All of the current ideas not already in progress that really would make Perl great are so poorly described that if they were a ticket given to you at work, you’d send them straight back to for clarification. You wouldn’t even waste time estimating them because the only way to figure out what needs to be done is to do it.
So, faced with the choice of doing something easy or sailing off to the other side of the world, you’re going to have to generate some excitement about what you’re doing to get volunteers. If you really think that RT isn’t fit for purpose, start asking people to help you out doing the stuff you think we should be doing.
Me? Well, 15 months ago, I was planning on making Perl the new language for Data Science by 2021, making plans, lining up some arms to twist, when all of a sudden I got distracted by sumthin er other. now where was I? Oh, yes .. k-means! … and then there’s my list of posts and there’s my list of vict^Wvolunteers
Feeling inspired to take up your own challenge? Like Jackie Weaver facilitating the Handforth Parish Council Planning meeting, you have the authority.
My only contribution to the Perl 7 debate, other than a just close your eyes and pull the trigger level of encouragement (I get like this when I don't know the consequences ;) is not to enforce "use strict" on one-liners. It's the one place where I can see all the code and I'm throwing it away in a few minutes. Typing "my" in front of every variable that I want to stuff temp values in is going to slow me down. I don't need the level of helicopter parenting that puts a helmet on a kid for just walking down the street. Making helmets required for riding motorbikes I can get behind.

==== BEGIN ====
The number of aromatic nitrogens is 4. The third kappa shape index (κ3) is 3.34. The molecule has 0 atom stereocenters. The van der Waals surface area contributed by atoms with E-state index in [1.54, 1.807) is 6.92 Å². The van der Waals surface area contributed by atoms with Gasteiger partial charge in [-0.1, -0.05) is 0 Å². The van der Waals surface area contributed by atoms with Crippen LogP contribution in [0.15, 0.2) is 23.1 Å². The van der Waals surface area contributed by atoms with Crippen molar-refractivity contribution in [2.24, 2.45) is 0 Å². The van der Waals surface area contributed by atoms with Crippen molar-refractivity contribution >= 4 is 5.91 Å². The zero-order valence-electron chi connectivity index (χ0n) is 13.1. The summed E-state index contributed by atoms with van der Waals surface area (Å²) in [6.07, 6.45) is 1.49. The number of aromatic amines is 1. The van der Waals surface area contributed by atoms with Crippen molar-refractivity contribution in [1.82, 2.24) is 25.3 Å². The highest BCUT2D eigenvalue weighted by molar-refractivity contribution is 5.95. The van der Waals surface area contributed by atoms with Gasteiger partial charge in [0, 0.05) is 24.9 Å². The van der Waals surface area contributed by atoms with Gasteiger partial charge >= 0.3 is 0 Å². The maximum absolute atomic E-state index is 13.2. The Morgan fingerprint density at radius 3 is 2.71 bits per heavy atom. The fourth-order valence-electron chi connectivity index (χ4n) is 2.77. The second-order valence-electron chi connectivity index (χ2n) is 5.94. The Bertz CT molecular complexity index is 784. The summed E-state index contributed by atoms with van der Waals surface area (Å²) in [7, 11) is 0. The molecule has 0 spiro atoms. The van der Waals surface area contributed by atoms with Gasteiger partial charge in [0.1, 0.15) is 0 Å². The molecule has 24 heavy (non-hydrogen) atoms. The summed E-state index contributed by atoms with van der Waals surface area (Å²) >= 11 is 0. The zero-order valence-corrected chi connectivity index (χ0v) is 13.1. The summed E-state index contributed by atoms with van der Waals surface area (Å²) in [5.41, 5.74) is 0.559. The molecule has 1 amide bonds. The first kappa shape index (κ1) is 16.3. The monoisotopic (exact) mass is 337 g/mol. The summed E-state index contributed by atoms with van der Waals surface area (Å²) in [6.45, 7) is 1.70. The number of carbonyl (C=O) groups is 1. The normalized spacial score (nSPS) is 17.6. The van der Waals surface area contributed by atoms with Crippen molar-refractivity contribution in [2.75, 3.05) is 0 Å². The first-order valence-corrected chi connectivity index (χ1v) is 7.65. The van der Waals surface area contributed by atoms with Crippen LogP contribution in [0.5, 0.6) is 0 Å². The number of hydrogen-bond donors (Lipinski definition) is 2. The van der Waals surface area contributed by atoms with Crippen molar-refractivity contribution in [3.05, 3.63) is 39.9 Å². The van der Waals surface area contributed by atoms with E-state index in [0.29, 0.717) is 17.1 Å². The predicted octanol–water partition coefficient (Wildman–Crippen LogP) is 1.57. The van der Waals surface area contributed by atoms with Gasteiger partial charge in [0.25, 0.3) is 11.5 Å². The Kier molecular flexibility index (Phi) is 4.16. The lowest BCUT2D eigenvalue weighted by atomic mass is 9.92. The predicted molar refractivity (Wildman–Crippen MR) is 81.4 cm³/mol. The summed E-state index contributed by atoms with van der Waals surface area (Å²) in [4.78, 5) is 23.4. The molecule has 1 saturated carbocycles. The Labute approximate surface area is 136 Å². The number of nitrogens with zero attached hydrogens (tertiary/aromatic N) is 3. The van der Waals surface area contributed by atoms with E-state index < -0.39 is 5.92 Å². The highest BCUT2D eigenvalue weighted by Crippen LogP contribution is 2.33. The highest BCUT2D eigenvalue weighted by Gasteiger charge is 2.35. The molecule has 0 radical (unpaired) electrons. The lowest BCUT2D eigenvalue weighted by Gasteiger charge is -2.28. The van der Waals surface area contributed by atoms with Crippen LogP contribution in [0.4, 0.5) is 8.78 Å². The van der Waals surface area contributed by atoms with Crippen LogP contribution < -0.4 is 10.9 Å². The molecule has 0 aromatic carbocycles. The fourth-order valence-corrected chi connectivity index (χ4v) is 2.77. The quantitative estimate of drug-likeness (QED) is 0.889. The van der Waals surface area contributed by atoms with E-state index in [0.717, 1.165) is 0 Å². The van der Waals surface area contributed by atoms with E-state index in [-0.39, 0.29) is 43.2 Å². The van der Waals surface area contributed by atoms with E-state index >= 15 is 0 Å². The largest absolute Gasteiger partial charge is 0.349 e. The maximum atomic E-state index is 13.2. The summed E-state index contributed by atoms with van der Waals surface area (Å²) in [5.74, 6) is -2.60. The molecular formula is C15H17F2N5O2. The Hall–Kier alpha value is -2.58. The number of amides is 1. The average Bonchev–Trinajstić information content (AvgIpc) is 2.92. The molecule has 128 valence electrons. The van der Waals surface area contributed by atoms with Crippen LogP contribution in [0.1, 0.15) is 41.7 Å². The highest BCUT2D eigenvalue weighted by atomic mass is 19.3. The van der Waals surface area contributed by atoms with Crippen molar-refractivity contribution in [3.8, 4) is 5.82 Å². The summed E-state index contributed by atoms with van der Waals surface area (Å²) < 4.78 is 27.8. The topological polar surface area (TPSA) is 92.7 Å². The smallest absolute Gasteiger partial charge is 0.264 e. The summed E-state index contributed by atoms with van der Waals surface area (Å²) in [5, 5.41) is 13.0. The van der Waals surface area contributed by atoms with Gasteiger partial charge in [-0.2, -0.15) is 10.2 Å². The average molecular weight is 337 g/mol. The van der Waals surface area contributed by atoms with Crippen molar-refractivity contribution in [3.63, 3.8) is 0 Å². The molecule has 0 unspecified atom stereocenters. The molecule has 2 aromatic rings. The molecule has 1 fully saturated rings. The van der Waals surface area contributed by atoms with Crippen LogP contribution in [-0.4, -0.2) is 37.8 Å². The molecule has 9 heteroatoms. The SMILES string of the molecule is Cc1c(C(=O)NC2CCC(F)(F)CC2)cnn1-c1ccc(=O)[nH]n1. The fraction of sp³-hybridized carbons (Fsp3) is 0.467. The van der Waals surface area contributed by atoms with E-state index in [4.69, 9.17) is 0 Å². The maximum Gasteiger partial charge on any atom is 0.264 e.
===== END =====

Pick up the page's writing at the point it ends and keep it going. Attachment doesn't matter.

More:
Oh, and get Corinna "inna da core" post-haste. A succinct, Moose-like class declaration syntax for OO was the only thing that impressed a python newbie I was trying to show off to. Make the easy things easy and develop modules for the hard things.
Did I speak too soon? The previous para was written in the time honoured tradition of commenting before reading the Overview of Corinna. Now that I have, I’m conflicted. It’s way too terse for my liking. I’d use it in my modules just to have an OO that I can ship without some people getting worked up over installing non-core stuff, but sigils in the attribute declaration break up the flow of reading. One line declarations are just dragging us back into line-noise territory. A minified class definition won’t convince anyone to use Perl.
Did I just become the person I was hating on at the top of this post? I am conflicted. ...well, it’s all up for feedback, so maybe I should go and leave some coherent thoughts.
 Why yes, bpo did eat one set of really good edits because I was foolish enough to think it really was saving when it said it was auto-saving. I knew this behaviour. Shame on me.
 Apologies. It’s late and I’ve been rambling. Fininsishing it before it gets any worse.